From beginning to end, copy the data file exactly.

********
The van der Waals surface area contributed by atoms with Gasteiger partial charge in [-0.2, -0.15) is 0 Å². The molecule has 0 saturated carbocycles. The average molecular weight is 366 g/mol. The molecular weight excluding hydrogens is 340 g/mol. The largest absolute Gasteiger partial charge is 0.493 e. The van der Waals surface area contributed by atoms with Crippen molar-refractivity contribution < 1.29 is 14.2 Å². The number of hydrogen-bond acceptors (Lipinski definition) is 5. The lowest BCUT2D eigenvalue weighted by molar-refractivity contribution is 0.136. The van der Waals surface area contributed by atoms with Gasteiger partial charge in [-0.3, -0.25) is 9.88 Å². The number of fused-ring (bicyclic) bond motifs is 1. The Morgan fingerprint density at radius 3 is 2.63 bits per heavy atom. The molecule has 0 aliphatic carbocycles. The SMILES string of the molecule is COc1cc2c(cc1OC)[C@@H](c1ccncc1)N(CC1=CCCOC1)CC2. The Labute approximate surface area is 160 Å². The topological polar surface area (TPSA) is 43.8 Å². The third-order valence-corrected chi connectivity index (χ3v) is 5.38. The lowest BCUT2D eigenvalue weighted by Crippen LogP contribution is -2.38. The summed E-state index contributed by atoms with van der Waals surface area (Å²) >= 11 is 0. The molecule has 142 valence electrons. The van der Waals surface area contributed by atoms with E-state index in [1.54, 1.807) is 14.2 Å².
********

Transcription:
The van der Waals surface area contributed by atoms with Gasteiger partial charge in [-0.2, -0.15) is 0 Å². The molecule has 0 saturated carbocycles. The average molecular weight is 366 g/mol. The molecular weight excluding hydrogens is 340 g/mol. The largest absolute Gasteiger partial charge is 0.493 e. The van der Waals surface area contributed by atoms with Crippen molar-refractivity contribution < 1.29 is 14.2 Å². The number of hydrogen-bond acceptors (Lipinski definition) is 5. The lowest BCUT2D eigenvalue weighted by molar-refractivity contribution is 0.136. The van der Waals surface area contributed by atoms with Gasteiger partial charge in [-0.3, -0.25) is 9.88 Å². The number of fused-ring (bicyclic) bond motifs is 1. The Morgan fingerprint density at radius 3 is 2.63 bits per heavy atom. The molecule has 0 aliphatic carbocycles. The SMILES string of the molecule is COc1cc2c(cc1OC)[C@@H](c1ccncc1)N(CC1=CCCOC1)CC2. The Labute approximate surface area is 160 Å². The topological polar surface area (TPSA) is 43.8 Å². The third-order valence-corrected chi connectivity index (χ3v) is 5.38. The lowest BCUT2D eigenvalue weighted by Crippen LogP contribution is -2.38. The summed E-state index contributed by atoms with van der Waals surface area (Å²) >= 11 is 0. The molecule has 142 valence electrons. The van der Waals surface area contributed by atoms with E-state index in [1.54, 1.807) is 14.2 Å².